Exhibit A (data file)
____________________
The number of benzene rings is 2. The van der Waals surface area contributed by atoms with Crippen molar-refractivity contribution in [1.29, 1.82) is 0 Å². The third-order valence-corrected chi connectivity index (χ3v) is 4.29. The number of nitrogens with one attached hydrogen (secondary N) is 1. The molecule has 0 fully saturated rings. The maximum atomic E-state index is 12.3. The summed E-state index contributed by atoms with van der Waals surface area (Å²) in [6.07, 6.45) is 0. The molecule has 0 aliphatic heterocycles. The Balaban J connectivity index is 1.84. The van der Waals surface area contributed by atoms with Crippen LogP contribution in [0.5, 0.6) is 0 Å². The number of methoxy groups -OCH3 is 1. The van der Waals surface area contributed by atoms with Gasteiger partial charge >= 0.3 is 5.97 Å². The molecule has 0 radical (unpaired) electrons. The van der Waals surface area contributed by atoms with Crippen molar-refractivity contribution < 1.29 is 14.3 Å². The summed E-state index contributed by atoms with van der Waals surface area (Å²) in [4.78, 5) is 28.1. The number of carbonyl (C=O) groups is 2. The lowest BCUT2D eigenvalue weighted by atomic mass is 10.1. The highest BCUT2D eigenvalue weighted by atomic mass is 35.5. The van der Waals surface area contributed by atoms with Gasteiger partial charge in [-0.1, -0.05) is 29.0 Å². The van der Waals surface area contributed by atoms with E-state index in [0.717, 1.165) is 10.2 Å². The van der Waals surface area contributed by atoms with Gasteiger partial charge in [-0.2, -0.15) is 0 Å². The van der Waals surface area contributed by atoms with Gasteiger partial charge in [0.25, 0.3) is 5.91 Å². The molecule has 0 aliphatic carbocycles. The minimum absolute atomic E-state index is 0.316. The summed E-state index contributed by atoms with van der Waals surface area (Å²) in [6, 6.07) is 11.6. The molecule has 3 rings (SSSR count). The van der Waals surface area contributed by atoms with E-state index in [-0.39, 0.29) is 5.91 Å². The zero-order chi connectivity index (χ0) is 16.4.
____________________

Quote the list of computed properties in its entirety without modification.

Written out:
The number of benzene rings is 2. The van der Waals surface area contributed by atoms with Crippen molar-refractivity contribution in [1.29, 1.82) is 0 Å². The third-order valence-corrected chi connectivity index (χ3v) is 4.29. The number of nitrogens with one attached hydrogen (secondary N) is 1. The molecule has 0 fully saturated rings. The maximum atomic E-state index is 12.3. The summed E-state index contributed by atoms with van der Waals surface area (Å²) in [6.07, 6.45) is 0. The molecule has 0 aliphatic heterocycles. The Balaban J connectivity index is 1.84. The van der Waals surface area contributed by atoms with Crippen LogP contribution in [0.5, 0.6) is 0 Å². The number of methoxy groups -OCH3 is 1. The van der Waals surface area contributed by atoms with Gasteiger partial charge >= 0.3 is 5.97 Å². The molecule has 0 radical (unpaired) electrons. The van der Waals surface area contributed by atoms with Crippen molar-refractivity contribution < 1.29 is 14.3 Å². The summed E-state index contributed by atoms with van der Waals surface area (Å²) in [4.78, 5) is 28.1. The number of carbonyl (C=O) groups is 2. The lowest BCUT2D eigenvalue weighted by atomic mass is 10.1. The highest BCUT2D eigenvalue weighted by atomic mass is 35.5. The van der Waals surface area contributed by atoms with Gasteiger partial charge in [-0.1, -0.05) is 29.0 Å². The van der Waals surface area contributed by atoms with E-state index in [0.717, 1.165) is 10.2 Å². The van der Waals surface area contributed by atoms with Gasteiger partial charge in [-0.2, -0.15) is 0 Å². The van der Waals surface area contributed by atoms with Gasteiger partial charge in [0.25, 0.3) is 5.91 Å². The molecule has 0 aliphatic carbocycles. The minimum absolute atomic E-state index is 0.316. The summed E-state index contributed by atoms with van der Waals surface area (Å²) in [6, 6.07) is 11.6. The molecule has 3 rings (SSSR count). The van der Waals surface area contributed by atoms with E-state index in [-0.39, 0.29) is 5.91 Å². The zero-order chi connectivity index (χ0) is 16.4.